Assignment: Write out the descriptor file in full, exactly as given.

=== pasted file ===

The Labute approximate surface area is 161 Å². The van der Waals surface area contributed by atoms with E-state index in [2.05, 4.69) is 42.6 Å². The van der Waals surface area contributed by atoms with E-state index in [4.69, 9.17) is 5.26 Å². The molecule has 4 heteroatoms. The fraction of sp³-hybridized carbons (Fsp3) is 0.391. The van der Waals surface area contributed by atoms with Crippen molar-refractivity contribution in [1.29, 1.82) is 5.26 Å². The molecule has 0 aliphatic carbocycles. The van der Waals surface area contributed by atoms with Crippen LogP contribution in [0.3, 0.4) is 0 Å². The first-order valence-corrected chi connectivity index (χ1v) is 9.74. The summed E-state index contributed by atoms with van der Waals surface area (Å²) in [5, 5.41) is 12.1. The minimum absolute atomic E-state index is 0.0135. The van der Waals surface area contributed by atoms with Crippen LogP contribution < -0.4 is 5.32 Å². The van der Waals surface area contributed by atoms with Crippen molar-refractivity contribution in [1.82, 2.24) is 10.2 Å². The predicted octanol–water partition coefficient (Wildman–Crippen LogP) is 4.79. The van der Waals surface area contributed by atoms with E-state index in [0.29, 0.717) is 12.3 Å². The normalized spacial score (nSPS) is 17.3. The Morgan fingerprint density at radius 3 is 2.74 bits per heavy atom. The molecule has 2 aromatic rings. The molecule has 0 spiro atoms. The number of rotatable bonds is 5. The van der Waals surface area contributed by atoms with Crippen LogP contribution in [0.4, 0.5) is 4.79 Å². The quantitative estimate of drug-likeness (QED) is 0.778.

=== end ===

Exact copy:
The Labute approximate surface area is 161 Å². The van der Waals surface area contributed by atoms with E-state index in [2.05, 4.69) is 42.6 Å². The van der Waals surface area contributed by atoms with E-state index in [4.69, 9.17) is 5.26 Å². The molecule has 4 heteroatoms. The fraction of sp³-hybridized carbons (Fsp3) is 0.391. The van der Waals surface area contributed by atoms with Crippen molar-refractivity contribution in [1.29, 1.82) is 5.26 Å². The molecule has 0 aliphatic carbocycles. The van der Waals surface area contributed by atoms with Crippen LogP contribution in [0.3, 0.4) is 0 Å². The first-order valence-corrected chi connectivity index (χ1v) is 9.74. The summed E-state index contributed by atoms with van der Waals surface area (Å²) in [5, 5.41) is 12.1. The minimum absolute atomic E-state index is 0.0135. The van der Waals surface area contributed by atoms with Crippen LogP contribution < -0.4 is 5.32 Å². The van der Waals surface area contributed by atoms with Crippen molar-refractivity contribution in [1.82, 2.24) is 10.2 Å². The predicted octanol–water partition coefficient (Wildman–Crippen LogP) is 4.79. The van der Waals surface area contributed by atoms with E-state index in [0.29, 0.717) is 12.3 Å². The normalized spacial score (nSPS) is 17.3. The Morgan fingerprint density at radius 3 is 2.74 bits per heavy atom. The molecule has 2 aromatic rings. The molecule has 0 spiro atoms. The number of rotatable bonds is 5. The van der Waals surface area contributed by atoms with Crippen LogP contribution in [0.4, 0.5) is 4.79 Å². The quantitative estimate of drug-likeness (QED) is 0.778.